A small item in the Australian Financial Review, Tuesday 24 November 2009, p.10 (Defence savings plan by John Kerin) informs us:
A Defence think tank has argued the Rudd government should move to greater military off-the-shelf (MOTS) purchasing because the global market and exorbitant cost of defence weaponry demanded it. Australian Strategic Policy Institute co-author Andrew Davies argues in a paper on defence procurement that defence’s three big recent MOTS acquisitions, Abrams tanks, C-17 air transporters and Super Hornet fighters were all on time and on budget.
With all due respect, the more important question is whether we needed any of the above equipment at all. Each of them was fast-tracked without going through the full rigour of capability analysis that the ongoing commitment of such large licks of the Australian defence budget should receive:
- The Abrams tanks were purchased because the German Leopards we had in service were to be retired. But did we need to replace them, and if so, why and with what? Did we need such heavy tanks – in our region they are harder to move and harder to deploy. Will we ever use them?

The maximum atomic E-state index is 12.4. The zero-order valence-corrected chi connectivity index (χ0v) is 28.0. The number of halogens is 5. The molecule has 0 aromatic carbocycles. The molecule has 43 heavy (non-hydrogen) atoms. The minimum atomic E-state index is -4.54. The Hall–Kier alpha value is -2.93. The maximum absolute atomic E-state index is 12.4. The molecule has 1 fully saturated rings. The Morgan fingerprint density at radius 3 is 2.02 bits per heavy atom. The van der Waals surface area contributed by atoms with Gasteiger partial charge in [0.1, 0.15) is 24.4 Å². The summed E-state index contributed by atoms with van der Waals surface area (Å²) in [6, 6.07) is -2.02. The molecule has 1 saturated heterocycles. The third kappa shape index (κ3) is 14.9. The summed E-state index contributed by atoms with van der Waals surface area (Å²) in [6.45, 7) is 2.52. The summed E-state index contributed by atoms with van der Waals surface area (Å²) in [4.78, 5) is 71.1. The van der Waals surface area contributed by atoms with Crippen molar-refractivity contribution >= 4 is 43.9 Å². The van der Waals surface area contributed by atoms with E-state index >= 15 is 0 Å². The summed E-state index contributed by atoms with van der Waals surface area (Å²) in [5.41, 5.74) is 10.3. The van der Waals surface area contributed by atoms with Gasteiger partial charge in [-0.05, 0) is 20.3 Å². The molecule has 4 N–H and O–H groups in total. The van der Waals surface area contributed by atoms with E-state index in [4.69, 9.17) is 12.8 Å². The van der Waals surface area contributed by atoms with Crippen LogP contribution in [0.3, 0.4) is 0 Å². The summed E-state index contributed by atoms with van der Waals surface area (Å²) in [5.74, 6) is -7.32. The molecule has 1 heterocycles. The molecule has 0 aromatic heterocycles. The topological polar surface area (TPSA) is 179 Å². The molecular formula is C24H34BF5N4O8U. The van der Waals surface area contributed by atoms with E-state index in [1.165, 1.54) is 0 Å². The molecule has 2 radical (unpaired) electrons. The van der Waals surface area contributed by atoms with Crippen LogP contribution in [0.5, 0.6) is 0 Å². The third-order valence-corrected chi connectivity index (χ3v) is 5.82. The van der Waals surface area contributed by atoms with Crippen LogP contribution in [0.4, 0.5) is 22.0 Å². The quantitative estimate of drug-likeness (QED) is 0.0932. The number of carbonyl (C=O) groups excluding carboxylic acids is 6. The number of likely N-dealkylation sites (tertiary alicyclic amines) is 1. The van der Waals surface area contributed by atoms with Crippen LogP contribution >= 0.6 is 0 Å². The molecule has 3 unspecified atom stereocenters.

- The $2 billion acquisition of the C-17 was a rapid decision of then Defence Minister Brendan “I don’t muck about” Nelson. The decision seems to have been driven by the need to be able to fly the Abrams tanks around. It is probably a nice-to-have, but whether it passes the test of being essential and unavoidable is a debatable question.
- The $6 billion acquisition of the Super Hornets was decided without conducting a competition.
MOTS purchasing seems to embody a certain danger of a shopping list approach to defence purchasing – an influential service chief gets the ear of the Prime Minister or Defence Minister and suddenly a large slice of the defence budget is committed. When we buy an Australian design, at least there is a proper process of analysis and debate about what we really need. Only then is it worth considering whether there is a sufficiently close approximation that can be purchased off the shelf.
For the record, the Collins class submarine project, one of Australia’s greatest technological achievements of all time, was completed for within 3-4% of its original budget after allowance for inflation. Most of the alleged cost over-run was to meet changed operational requirements and technological obsolescence, the latter being routine in the fast-changing world of high tech IT-intensive military equipment.